Can you recommend three things the community/society/the industry can do help address the root of the diversity issues in executive leadership?

Diversity of executive leadership is a complex challenge that is compounded by a false belief that we live a post-racial society. The fact is that the executive leadership ranks are not very diverse at all, so acknowledging this fact and making efforts to highlight the data on the lack of diversity in executive leadership is a first, important step.

Second, executive leaders have an opportunity to challenge their organizations to foster diversity within their ranks through inclusive employee recruitment, retention strategies and internship programs.

Finally, diverse leaders have an opportunity, if not an obligation to serve as role models and mentors for students and the next generation of leaders, sharing the overt and covert rules of engagement. Volunteerism at the grassroots level continues to be essential.

How do you define “Leadership”? Can you explain what you mean or give an example?

Leadership is a mindset that is most commonly operationalized through professional position and title, but I think of leadership as an opportunity to leverage positional power and influence to affect change and to empower others.

Leadership embodies the opportunity and obligation to consider a range of situations and perspectives that have far reaching implications, while attending to the needs and concerns of those impacted. To me, leadership means that you live and lead with integrity and that you only ask others to do what you are willing to do as well. To do that, you must “know” your team, what motivates and matters to them.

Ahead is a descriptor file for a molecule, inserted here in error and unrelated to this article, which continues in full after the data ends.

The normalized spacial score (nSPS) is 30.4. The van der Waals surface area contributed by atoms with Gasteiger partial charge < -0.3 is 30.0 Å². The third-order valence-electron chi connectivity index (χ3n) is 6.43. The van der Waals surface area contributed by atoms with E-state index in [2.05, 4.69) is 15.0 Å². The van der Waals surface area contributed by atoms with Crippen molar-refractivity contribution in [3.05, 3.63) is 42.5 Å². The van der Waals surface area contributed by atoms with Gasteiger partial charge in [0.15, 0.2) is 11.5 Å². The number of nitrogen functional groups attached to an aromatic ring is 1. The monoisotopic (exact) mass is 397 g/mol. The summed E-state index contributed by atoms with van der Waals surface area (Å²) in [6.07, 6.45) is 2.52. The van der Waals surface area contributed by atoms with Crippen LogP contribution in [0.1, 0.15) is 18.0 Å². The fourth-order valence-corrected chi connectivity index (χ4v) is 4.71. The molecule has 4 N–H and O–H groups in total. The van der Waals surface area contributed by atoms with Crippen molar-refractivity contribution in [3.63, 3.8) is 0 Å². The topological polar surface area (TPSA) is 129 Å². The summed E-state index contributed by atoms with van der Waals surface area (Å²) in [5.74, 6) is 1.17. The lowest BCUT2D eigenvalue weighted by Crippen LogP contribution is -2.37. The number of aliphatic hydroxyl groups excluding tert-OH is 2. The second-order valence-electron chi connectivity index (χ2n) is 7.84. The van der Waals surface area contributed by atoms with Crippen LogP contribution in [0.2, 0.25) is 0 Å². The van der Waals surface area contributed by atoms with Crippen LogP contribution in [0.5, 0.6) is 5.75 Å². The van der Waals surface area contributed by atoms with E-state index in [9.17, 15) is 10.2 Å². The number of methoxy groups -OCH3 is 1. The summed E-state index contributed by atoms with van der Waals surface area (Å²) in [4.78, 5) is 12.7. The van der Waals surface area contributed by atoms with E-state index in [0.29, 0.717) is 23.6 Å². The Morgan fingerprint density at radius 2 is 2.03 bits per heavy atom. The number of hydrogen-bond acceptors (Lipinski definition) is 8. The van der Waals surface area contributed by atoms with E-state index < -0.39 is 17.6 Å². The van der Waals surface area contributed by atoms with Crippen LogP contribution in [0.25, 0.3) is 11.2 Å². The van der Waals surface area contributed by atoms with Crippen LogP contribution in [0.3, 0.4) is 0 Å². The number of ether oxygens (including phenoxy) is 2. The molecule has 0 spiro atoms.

What are your “5 things I wish someone told me when I first started” and why. Please share a story or example for each.

1. Ask questions. Untethered enthusiasm and optimism are hallmarks of youth, and that can-do spirit enables one to leap into new opportunities. I’m not sure I would have adhered to advice, even if it had been offered.

2. No matter what you do in leadership, there will always be naysayers and opponents. Perseverance and resilience are important. I believe that I have a healthy portion of both attributes, but it might have been helpful to be advised early on how vital these attributes would be.

3. Juggling competing demands is difficult, especially early in one’s career. It took a while to acquire the fortitude to decline invitations and opportunities. Perhaps it would have been helpful to know that it was alright to say, “No thank you” more often. I placed additional and often unnecessary pressure on myself to balance competing demands and expectations and to establish better work-life balance. Millennials may have a better handle on this aspect of professional life.